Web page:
And before we judge [the invading Martians] too harshly, we must remember what ruthless and utter destruction our own species has wrought, not only upon animals, such as the vanished Bison and the Dodo, but upon its own inferior races. The Tasmanians, in spite of their human likeness, were entirely swept out of existence in a war of extermination waged by European immigrants, in the space of fifty years. Are we such apostles of mercy as to complain if the Martians warred in the same spirit?

The vocabulary Wells uses to describe other races is Not Okay by today’s standards, but the idea of comparing the British Empire to a race of ruthless, terrifying space-monsters was radically at the time.

The War of the Worlds is not Wells’s only politically-tinged novel, by far. The Island of Doctor Moreau is an anti-vivisectionist screed. The Time Machine is all about social class and the wealth gap: the Eloi are the descendants of the rich, rendered childlike by idleness, while the Morlocks are the working class, made monstrous by lives of toil. To miss the socialist message of the text requires a profoundly shallow reading.

 

The Golden Age

Maybe the Sad Puppies aren’t interested in 19th century sci-fi anyway. Maybe they’re more interested in Golden Age sci-fi: fiction from the 1930s to the 1950s, “hard” sci-fi, robots and ray guns and rocket ships. They want writers like Heinlein and Bradbury.

Only they don’t, if they’re honest with themselves. Heinlein’s works were full of social commentary. A huge part of his novel Stranger in a Strange Land focuses on the folly of organized religion. Starship Troopers had a lot to say about military service.

And Ray Bradbury? His masterwork The Martian Chronicles might as well have been titled White Guilt in Space. Like The War of the Worlds, Bradbury’s book uses Mars as a platform to discuss imperialism, only this time the Martians are the victims while the humans are the invaders. And if you can’t find a political message in Fahrenheit 451, then I honestly don’t know what to tell you.

The Golden Age of sci-fi was just as politically-charged as today. The only difference is that the writers’ opinions aligned more closely to yours—or, maybe you didn’t pick up on the political messages the first time you read them because you were just a kid.

 

The 1960s

The Sad Puppies must really hate Star Trek. The popular television series presented a peaceful, multi-cultural utopia in which capitalism is obsolete. In addition to having a racially diverse cast, the show shocked viewers by depicting the first interracial kiss on American television.

Star Trek’s racial agenda was so significant it even attracted the attention of Dr. Martin Luther King, who spoke to Nichelle Nichols (Uhura) to convince her not to quit the show. Uhura’s presence on Star Trek meant a lot to black viewers: it was one of very few positive media representations of black people at the time.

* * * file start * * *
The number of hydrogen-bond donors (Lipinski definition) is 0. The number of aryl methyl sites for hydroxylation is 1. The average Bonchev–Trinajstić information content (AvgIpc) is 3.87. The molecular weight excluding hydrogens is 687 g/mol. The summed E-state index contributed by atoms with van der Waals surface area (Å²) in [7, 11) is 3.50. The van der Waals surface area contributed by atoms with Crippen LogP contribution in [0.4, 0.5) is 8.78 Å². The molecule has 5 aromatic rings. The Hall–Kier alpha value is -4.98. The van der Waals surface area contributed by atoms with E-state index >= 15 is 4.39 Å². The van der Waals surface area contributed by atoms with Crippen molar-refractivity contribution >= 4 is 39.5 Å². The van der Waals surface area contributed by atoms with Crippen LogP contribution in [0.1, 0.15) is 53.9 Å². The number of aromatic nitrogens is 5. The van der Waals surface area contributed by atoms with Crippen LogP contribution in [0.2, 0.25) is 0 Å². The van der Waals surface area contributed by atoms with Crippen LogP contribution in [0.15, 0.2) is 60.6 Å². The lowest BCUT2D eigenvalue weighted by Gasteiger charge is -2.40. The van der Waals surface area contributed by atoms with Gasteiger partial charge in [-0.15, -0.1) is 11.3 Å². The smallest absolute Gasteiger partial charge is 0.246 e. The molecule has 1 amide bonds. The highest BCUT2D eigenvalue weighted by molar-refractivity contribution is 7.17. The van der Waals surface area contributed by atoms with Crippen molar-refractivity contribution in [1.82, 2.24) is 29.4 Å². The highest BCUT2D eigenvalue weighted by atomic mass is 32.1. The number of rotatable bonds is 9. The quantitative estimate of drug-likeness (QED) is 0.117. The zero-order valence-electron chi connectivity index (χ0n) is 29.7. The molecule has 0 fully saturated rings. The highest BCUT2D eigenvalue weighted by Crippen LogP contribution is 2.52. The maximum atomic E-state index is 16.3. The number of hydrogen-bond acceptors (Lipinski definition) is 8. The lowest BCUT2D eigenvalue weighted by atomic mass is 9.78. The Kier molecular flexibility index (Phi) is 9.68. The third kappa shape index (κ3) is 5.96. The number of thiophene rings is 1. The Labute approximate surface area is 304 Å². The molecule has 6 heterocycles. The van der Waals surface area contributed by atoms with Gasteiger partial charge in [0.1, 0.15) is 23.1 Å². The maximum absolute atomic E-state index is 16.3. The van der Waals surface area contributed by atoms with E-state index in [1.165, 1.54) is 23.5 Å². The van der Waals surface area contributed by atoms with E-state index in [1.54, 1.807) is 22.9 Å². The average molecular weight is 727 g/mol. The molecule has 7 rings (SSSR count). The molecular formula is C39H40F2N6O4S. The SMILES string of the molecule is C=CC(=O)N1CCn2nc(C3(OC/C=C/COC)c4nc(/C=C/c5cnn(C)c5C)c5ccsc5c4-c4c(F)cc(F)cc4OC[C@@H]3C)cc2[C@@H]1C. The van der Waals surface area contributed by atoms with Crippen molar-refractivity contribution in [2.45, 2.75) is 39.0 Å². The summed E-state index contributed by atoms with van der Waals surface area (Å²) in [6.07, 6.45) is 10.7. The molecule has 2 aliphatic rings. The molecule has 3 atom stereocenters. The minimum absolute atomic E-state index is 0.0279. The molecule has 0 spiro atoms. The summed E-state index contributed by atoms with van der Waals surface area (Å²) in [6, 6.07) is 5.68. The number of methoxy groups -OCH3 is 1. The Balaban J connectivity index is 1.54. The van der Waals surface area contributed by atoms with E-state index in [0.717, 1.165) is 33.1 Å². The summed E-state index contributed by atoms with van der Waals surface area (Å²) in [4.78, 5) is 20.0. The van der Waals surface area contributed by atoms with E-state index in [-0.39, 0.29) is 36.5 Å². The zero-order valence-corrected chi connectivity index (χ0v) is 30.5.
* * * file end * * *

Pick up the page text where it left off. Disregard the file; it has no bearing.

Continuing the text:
But that wasn’t the only sci-fi series on television in the 1960s. There was also The Twilight Zone, which treated its viewers to rants about the Cold War, McCarthyism, and the soullessness of modern society.

 

Sci-fi’s Present and Future

The Sad Puppies failed to win any awards. In a few categories that featured only Sad Puppy nominees, Hugo voters overwhelmingly chose None of the Above. If anything, the Puppies have galvanized the public (including George RR Martin) in favor of politically progressive, racially diverse sci-fi. In the Guardian, Damien Walter writes:

So. Thank you Sad Puppies. You have woken sci-fi fandom from its slumber and proved that diversity in sci-fi really is a problem. There will never be another WorldCon or Hugo awards where diversity is not addressed. Diversity will now be carried to every new world and parallel dimension we visit. And sci-fi writing will be all the stronger for it. The future of humankind is global and many-hued. By reflecting that reality, sci-fi makes itself a fit literature for and of the future.

The Puppies’ ultimate stated goal, that of purging science fiction of political messages, was always doomed to fail. Science fiction is an inherently political genre. In the New Yorker, Tim Krieder explains why:

Science fiction is an inherently political genre, in that any future or alternate history it imagines is a wish about How Things Should Be (even if it’s reflected darkly in a warning about how they might turn out). And How Things Should Be is the central question and struggle of politics. It is also, I’d argue, an inherently liberal genre (its many conservative practitioners notwithstanding), in that it sees the status quo as contingent, a historical accident, whereas conservatism holds it to be inevitable, natural, and therefore just. The meta-premise of all science fiction is that nothing can be taken for granted. That it’s still anybody’s ballgame.

Technological advancements bring about social change. Sci-fi writers who speculate about technological innovation must take this into account, or else they’ll end up with something about as thoughtful and meaningful as The Jetsons. It’s ludicrous to assert that our social values will remain unchanged into the future.

To try to strip science fiction of its politics is a form of censorship that attempts to turn an imaginative genre into something akin to watching a child smashing action figures together while making “pew pew pew” noises. Sorry, Sad Puppies: the sci-fi community has spoken, and it has said it wants stories for grown-ups.

(This article was originally published on August 28, 2015)